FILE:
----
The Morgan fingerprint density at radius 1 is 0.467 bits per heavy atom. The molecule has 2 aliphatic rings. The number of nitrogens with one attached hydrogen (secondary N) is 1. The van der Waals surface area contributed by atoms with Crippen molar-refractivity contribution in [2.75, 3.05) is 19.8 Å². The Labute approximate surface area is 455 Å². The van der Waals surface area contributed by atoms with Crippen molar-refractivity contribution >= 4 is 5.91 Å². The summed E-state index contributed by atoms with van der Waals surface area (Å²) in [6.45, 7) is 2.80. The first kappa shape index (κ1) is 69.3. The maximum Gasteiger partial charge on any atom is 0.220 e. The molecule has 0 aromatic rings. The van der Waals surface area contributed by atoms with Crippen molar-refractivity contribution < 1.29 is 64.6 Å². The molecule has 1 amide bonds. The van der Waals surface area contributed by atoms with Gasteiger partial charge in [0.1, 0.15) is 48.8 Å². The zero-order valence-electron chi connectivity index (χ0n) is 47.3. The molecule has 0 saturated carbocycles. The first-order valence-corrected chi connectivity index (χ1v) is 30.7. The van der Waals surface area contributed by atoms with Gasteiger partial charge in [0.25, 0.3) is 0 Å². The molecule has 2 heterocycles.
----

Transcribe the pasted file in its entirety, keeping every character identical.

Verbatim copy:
The Morgan fingerprint density at radius 1 is 0.467 bits per heavy atom. The molecule has 2 aliphatic rings. The number of nitrogens with one attached hydrogen (secondary N) is 1. The van der Waals surface area contributed by atoms with Crippen molar-refractivity contribution in [2.75, 3.05) is 19.8 Å². The Labute approximate surface area is 455 Å². The van der Waals surface area contributed by atoms with Crippen molar-refractivity contribution >= 4 is 5.91 Å². The summed E-state index contributed by atoms with van der Waals surface area (Å²) in [6.45, 7) is 2.80. The first kappa shape index (κ1) is 69.3. The maximum Gasteiger partial charge on any atom is 0.220 e. The molecule has 0 aromatic rings. The van der Waals surface area contributed by atoms with Crippen molar-refractivity contribution < 1.29 is 64.6 Å². The molecule has 1 amide bonds. The van der Waals surface area contributed by atoms with Gasteiger partial charge in [0.1, 0.15) is 48.8 Å². The zero-order valence-electron chi connectivity index (χ0n) is 47.3. The molecule has 0 saturated carbocycles. The first-order valence-corrected chi connectivity index (χ1v) is 30.7. The van der Waals surface area contributed by atoms with Gasteiger partial charge in [0.25, 0.3) is 0 Å². The molecule has 2 heterocycles.